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talljasperman's avatar

Why do Solid State Drives crash more than the old fashioned Hard Drives?

Asked by talljasperman (21739points) February 20th, 2013

I would like to know more than what wikipedia states.

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8 Answers

Crumpet's avatar

I didn’t think they did… I’ve got a solid state hard drive in my macbook air that I’ve had since 2010, and it’s never crashed once.

blueiiznh's avatar

Some education.
Traditional disk drives have read write heads that fly over an oxide coated platter on a thin cushion of air. If the head contacts the spinning platter it is termed to crash. In epic crashes it creates a very distinct odor and a buzz saw sound. It renders data loss in the spots that it crashes even in lab forensics.
An SSD has no moving parts and thus cannot “crash” in the physical sense. It however can become inoperable.

dabbler's avatar

Solid state drives don’t crash at all in the same way that spinning disk drives do.
A spinning drive can literally have one of its read/write heads crash into the ferrous surface, often destroying both. These drives have been around a long time, however, and a lot of safeguards are built into them to help avoid it. If the power goes out, or the drive senses free-fall it will park the heads in a safe place so no crashing.

However the semiconductor memory in a solid state drive can have its state changed only so many times and then it starts becoming unreliable. That number tends to be in the several thousands.
Early solid-state drives had trouble especially in places that were written/re-written frequently such as directory areas or a portion used as swap space.

Current SSDs have several features built-in to help avoid failures.
The semiconductor structures are fortified for longer write-cycle lifetime, more state change cycles.
There are several zones of spare memory that can be used when an active region wears out, commonly as much as 20% extra.
The SSD controllers also keep track of how many times each area has been used to load-level where the next write goes, and they can move data from an area that has been used a lot into a less-used area.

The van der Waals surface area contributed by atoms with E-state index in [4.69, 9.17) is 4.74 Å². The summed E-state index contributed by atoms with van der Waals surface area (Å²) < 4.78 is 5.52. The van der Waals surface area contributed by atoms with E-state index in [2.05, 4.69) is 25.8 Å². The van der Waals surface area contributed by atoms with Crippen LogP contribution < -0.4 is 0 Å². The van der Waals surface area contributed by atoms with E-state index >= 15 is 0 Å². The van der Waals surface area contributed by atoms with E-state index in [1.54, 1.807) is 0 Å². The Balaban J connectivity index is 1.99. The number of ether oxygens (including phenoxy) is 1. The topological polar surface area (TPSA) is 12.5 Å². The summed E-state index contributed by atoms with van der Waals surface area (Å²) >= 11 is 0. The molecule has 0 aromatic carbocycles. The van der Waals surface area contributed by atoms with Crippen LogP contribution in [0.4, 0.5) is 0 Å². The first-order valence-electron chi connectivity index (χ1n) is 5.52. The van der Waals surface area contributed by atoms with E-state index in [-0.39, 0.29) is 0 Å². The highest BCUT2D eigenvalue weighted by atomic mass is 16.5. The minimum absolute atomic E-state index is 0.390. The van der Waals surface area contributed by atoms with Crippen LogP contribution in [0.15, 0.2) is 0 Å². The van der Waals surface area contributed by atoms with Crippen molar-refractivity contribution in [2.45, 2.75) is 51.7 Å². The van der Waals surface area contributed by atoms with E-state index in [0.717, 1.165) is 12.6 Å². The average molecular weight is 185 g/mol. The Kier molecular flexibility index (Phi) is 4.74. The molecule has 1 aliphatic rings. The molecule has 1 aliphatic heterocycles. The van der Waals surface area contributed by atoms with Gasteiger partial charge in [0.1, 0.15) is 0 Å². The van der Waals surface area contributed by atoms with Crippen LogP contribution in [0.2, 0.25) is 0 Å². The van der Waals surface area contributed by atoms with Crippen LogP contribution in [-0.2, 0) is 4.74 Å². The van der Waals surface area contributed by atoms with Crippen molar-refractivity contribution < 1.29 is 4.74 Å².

jerv's avatar

I was confused by your assertion, so I had to check the Wikipedia page to see where that bit of misinformation came from. After all, sometimes Wikipedia is wrong.

Nowhere on the Wikipedia page did I see where it claims that SSDs crash more; the closest I saw were a few statements that they are more reliable, and when they do fail, they do so more completely and with less warning than a traditional hard drive.

El_Cadejo's avatar

I would assume theyre more reliable since they dont have the platter of disks and the needle likd HDDs. Its those disks malfunctioning in some way thay usually causes HD failure.

dabbler's avatar

@uberbatman The lack of spinning disks certainly eliminates any issues related to them, including bearings, motors, surface faults, head faults… and crashes.

However the nature of static RAM gives them limited capacity to switch values. The can change their values only so many times, several thousand times but still after that they get unreliable.

They get better all the time, and except for a couple rotten brands (OCZ!) most of them are pretty good these days. (Intel, Samsung, Crucial and Kingston seem to lead the reliability charts. No coincidence these same companies make some of the more solid DRAM, too).

jerv's avatar

@dabbler Several thousand? You are missing a few zeros there.

Read what this article has to say about that and you’ll see that they’ve come a long way.

dabbler's avatar

@jerv True, several thousand is on the low end of the reliable figures I’ve seen.
And it’s true the better ones are ten times that, and enterprise/data center drives are another order of magnitude even better but cost quite a bit more too.

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